Posted on Apr 20th 2011 01:01 am
Rune Grammofon 2011
10 Tracks. 54mins26secs
The body, this holiest of temples, is the subject of Jenny Hval’s new album, but it is its most visceral functions and primal organs that are the focus of her attention. Blood, piss, spit, sweat, erections, clitoris, eye sockets, tongues, finger nails, pores and skin, senses are all exposed in the cold light of day, used and abused in every song. Yet, if nothing is too crude or taboo for the Norwegian songstress, Viscera is actually a poetic journey like no other, carried by Hval’s deeply moving voice, part Liz Fraser, part Björk, part Mari Boine, yet totally and utterly unique.
Hval made a name for herself as Rockettothesky, under which banner she released two albums, To Sing You Apple Trees (2006) and Medusa (2008). Viscera is quite a different offering. As she shakes off the guise and ditches the pop influences that scoured her previous effort to investigate much more delicate atmospheric musical forms, largely served by acoustic instrumentation upon which Helge Sten, of Deathprod fame, underlines with subtle electronic touches, Hval steps into a much more contrasted terrain, reflected in the intricacy of her melodies and the impressive level of control she has over her vocals. Indeed, it is Hval’s mouth and larynx which should be celebrated above all here. While it sometimes appeared out of control in the past, her performance is here so nuanced and exquisite, at times soft and graceful, at others sharp and angular, solitary of layered into spine-tingling harmonies, it is the focal point around which everything else revolves.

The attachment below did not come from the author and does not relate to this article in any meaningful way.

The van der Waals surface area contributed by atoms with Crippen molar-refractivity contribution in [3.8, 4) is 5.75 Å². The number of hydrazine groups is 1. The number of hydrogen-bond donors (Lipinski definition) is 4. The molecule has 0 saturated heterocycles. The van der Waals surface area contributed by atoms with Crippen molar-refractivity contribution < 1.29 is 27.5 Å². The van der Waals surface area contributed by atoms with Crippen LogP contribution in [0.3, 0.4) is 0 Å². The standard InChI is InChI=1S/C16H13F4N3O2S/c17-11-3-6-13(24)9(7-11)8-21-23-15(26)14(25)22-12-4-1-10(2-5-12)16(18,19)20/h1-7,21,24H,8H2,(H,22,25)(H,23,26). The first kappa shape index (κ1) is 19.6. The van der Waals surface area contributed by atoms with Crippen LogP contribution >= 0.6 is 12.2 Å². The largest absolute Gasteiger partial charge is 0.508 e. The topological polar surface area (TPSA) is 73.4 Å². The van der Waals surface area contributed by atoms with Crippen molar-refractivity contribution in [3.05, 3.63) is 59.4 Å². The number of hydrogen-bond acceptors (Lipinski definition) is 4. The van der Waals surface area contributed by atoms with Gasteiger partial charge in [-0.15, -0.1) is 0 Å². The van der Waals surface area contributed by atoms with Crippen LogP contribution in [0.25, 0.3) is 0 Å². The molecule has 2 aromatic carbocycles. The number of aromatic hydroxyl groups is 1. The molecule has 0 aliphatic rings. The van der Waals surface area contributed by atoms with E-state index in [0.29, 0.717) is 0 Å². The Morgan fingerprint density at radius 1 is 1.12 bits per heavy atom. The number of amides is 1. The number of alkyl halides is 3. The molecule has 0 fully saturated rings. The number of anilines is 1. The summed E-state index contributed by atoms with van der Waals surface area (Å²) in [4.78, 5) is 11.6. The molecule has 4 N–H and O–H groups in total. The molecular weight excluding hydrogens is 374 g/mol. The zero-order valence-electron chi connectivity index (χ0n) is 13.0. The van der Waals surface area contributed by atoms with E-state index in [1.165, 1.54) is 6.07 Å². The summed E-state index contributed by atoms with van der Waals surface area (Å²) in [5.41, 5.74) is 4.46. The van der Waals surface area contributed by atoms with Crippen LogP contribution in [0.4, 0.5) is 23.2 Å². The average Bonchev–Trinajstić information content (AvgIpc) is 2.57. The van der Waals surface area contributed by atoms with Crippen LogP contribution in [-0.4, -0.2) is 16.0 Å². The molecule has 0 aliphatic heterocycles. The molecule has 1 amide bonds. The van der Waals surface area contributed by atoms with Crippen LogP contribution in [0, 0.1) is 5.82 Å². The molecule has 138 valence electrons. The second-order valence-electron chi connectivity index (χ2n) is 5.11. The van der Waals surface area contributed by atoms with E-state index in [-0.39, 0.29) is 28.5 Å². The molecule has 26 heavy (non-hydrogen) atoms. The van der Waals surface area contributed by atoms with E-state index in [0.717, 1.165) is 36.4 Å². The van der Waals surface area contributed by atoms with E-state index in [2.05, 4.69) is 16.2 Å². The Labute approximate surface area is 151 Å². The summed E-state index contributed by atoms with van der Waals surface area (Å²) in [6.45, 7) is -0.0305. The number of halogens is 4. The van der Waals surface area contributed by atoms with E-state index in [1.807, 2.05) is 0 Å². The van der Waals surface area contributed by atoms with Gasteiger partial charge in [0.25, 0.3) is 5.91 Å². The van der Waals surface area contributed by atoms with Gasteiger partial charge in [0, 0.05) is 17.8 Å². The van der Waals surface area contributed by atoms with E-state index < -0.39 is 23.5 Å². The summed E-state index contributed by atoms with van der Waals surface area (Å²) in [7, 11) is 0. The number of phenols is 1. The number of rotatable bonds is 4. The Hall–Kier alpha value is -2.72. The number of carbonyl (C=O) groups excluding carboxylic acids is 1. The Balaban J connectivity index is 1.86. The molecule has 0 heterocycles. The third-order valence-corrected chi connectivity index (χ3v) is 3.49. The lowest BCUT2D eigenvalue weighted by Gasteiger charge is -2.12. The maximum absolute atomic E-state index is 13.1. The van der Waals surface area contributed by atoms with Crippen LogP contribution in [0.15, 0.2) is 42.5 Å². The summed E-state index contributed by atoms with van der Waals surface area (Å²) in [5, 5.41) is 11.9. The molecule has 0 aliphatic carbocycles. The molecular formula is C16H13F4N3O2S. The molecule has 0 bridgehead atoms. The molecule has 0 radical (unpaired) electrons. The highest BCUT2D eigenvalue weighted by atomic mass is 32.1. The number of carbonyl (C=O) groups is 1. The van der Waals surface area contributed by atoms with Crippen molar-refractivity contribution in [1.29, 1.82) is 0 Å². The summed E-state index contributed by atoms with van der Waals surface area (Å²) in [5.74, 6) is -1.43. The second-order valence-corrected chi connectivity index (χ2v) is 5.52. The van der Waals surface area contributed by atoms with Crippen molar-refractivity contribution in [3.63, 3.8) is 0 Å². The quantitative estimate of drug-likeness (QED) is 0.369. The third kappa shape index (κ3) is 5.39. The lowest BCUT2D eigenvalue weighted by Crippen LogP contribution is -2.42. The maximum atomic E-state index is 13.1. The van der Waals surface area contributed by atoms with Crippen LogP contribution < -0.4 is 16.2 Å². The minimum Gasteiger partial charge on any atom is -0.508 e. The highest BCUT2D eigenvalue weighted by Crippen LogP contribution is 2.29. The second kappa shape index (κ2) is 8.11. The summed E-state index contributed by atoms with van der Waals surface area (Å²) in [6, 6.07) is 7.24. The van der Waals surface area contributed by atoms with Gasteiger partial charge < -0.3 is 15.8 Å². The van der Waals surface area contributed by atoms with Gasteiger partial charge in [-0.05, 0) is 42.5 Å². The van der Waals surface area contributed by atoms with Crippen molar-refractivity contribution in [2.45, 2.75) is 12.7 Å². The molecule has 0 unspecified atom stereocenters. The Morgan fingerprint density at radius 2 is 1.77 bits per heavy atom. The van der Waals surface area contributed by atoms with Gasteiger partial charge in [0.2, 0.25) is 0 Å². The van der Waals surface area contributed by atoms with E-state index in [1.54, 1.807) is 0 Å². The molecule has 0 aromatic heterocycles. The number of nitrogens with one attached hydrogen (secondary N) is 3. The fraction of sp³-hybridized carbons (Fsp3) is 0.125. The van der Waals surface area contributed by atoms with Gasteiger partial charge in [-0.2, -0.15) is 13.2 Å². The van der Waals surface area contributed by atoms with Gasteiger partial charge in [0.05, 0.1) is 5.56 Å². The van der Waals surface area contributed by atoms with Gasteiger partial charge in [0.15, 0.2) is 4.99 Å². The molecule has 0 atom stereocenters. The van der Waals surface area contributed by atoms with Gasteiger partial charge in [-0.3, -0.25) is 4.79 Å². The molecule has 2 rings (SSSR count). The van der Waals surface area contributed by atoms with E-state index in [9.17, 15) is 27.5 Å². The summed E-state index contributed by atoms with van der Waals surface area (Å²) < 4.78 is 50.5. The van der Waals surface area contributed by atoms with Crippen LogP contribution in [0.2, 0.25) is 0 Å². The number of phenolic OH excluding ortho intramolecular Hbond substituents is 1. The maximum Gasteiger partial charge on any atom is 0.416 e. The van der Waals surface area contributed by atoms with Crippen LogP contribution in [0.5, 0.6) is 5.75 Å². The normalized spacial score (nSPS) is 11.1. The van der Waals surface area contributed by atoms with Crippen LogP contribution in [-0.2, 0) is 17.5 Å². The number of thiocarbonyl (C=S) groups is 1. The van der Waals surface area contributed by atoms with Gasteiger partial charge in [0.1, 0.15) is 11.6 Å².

Hval coveys brutal imagery in very angelic fashion, making even the crudest words sound natural and relevant. And she confronts the listener head on on all fronts right from the opening line of Engines In The City, and continues to do so all the way through, from the spellbinding Blood Fight, punctuated by an earthy bass drum and airy guitar motifs, the haunting Golden Locks, first aired on the excellent Twenty Centuries Of Stony Sleep at the end of last year, to the beautiful pastoral expenses of How Gentle, A Silver Fox and the title track, and the deeply introspective This Is A Thirst, upon which the Deathprod hand can be felt very strongly. On Portrait Of The Young Girl As An Artist, she adopts a much more angular approach as subtle acoustic touches are replaced with heavy stabs of electric guitars, a nod perhaps to her former incarnation, but even here Hval’s voice cuts through to appear at once primeval and ethereal.
There is such urgency throughout this record that it is quite astonishing how Hval manages to retain any lightness in her music, but she does, and Sten picks up on just enough to bring it all to life in sprightly bright colours and tones. Viscera might deal with crude aspects of life, but it does so in an inspired existential fashion that, while one would expect such venture to be voyeuristic and pornographic, it is actually evocative and celebratory. And it is fair to say that the word ‘cunt’ was probably never delivered in any more poetic fashion anywhere than on this utterly flawless record.
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